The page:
There are many kinds of Jews with many different levels of observance. We all express our Jewishness in different ways. I grew up going to an Orthodox shul in suburban Long Island. It meant the shul followed an Ashkenazi Nusach (style of service), men and women sat on opposite sides of the Shul, and most everyone walked to shul from their car which was parked with everyone else’s car, a block away on neighboring streets. Part of the reason was because the synagogue parking lot was chained off so it could not be used on Shabbat because the official position was we weren’t supposed to drive on Shabbat, even though most of the people lived too far away to walk. This practice could be interpreted as hypocrisy because people gave an appearance of orthodoxy that they did not live up to. On the other hand, it could also be said that even though the people did what they shouldn’t on Shabbat, it enabled them to at least be in shul and worship on Shabbat, and they didn’t want to be so brazen as to drive right up to the shul on Shabbat, so they parked a block a way out of respect for the tradition even if they didn’t uphold it personally.
People are not consistent. They believe certain things are right, but they may not practice them themselves. Years later, I recall driving people home after a Friday night service; being stopped at a traffic light in an orthodox neighborhood, watching well dressed families walking home from shul. Inwardly, I felt embarrassed that I was driving, and I yearned to be one of them. Two years later, I spent Shabbat with my teacher on the Lower East Side. We had to walk to the old historic shul where he taught, which was over a mile a way. After walking there and back, I longed to be one of the people who passed us as they drove by. Would I call myself observant? I’d say, “not yet.” Being a more observant Jew is a goal of mine; not because it brings me merit of any kind, but because I want to be a better Jew than I am now. For people not born into a life of total observance, becoming more observant is a process. Rebbe Nachman of Breslov taught that if you can’t perform a whole mitzvah, do part of it. When you have mastered it, perform the whole mitzvah. When you master it, perform a second and later a third, and so on, until your observances have become part of your lifestyle. He goes into detail on this in his story, The Turkey Prince.
I have had people ask me why I perform one mitzvah and not another. I tell them I’m concentrating on the one now, and eventually will get to the other. To some people, it’s all or nothing. They miss the point. For me, it’s trying on a mitzvah for size, and then growing into it, until it is mine. That’s not hypocrisy, its process and growth. The funny thing to me, is that the people who are keeping score of my imperfect lifestyle are not themselves observant. Observant people understand that I am going through a process and are encouraging. The ones who criticize are the ones who aren’t observant at all.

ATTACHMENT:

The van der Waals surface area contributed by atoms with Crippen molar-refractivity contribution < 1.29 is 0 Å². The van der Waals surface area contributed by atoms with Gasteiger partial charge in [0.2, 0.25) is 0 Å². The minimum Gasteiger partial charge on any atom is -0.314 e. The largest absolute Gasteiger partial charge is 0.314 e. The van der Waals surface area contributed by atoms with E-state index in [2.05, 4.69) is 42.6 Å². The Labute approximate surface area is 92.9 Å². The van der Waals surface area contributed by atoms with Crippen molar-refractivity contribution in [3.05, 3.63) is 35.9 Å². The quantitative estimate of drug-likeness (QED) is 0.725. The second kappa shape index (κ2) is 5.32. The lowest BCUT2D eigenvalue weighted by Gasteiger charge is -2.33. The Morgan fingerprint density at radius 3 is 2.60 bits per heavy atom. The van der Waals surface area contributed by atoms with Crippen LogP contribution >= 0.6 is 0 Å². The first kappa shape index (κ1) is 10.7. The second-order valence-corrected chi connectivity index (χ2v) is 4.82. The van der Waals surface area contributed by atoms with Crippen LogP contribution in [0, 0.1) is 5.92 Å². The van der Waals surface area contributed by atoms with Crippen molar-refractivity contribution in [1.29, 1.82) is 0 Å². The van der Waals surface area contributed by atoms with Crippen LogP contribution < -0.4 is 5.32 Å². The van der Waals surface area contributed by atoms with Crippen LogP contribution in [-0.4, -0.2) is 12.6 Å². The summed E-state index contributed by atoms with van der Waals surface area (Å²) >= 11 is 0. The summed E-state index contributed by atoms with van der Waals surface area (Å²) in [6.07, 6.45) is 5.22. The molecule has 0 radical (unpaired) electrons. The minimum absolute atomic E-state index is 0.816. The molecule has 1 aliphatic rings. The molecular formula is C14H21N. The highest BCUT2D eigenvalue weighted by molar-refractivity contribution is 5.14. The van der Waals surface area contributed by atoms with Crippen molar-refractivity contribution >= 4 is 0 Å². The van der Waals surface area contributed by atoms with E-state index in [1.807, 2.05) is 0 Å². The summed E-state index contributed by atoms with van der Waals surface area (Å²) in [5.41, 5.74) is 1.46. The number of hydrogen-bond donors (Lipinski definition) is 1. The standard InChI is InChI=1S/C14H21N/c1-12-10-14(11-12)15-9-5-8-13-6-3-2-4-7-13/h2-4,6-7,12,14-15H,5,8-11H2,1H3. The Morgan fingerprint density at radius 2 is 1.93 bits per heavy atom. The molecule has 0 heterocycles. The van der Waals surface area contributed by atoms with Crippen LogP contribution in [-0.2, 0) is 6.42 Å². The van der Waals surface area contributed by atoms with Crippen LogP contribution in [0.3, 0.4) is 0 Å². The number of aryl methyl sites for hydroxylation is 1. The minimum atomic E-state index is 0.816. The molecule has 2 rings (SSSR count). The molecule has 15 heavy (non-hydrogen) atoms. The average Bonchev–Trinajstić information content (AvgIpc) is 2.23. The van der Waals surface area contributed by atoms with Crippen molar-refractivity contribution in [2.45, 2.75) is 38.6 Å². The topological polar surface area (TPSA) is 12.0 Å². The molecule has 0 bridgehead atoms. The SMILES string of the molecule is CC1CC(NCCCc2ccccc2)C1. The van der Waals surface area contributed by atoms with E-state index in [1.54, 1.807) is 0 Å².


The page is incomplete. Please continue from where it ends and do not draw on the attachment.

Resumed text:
Keeping kosher is also a process. At one point, when I lived in New York, I kept a very strict kosher, and only ate meat from a kosher butcher. I faced a dilemma when I was doing humanitarian work in Eastern Europe. We would be invited to the home of an elderly lady, and my co-workers informed her that I only eat kosher.. no pork. We would go to her home and she would serve us chicken. A poor woman living on $35.00 a month, had to beg, borrow and steal to get a chicken to serve us. I knew for sure the meat was not kosher, but the chicken represented more. For her, it was sacrifice. It cost her a great deal to show us this kindness. To not eat it would be a slap in her face. Calling her meal treif would be like calling her treif. Thinking about it, I felt it would be a bigger sin to not eat what she served at great personal sacrifice, than to maintain the New York standard I was used to and reject her offering. I ate the chicken, and we left her a generous gift, a thank you for her generosity. From that time, I developed a two tier standard: When I am home, I maintain one level of Kashrut, and when I am outside the home, I maintain a different level. On the surface this looks like what so many people I knew growing up did; having a kosher home but going out for roast pork at Chinese restaurants, or for shellfish if you live in Maryland. That’s not really what I do. I will avoid forbidden animals when out in public, but maintain a higher standard in my home, since my home reflects my most deeply held values. It means I can eat beef or chicken in restaurants or in people’s homes even if the meat was not from a kosher butcher. It means I place table fellowship with people more important than food. Some people will find fault with this approach, but I’m not doing it to please them, impress them, or antagonize them. I’m doing what I’m comfortable with, and what works for me at this time, and still honors a biblical tradition if not perfectly, at least sincerely.
Perhaps more people would be on the road to observance if they were encouraged rather than criticized.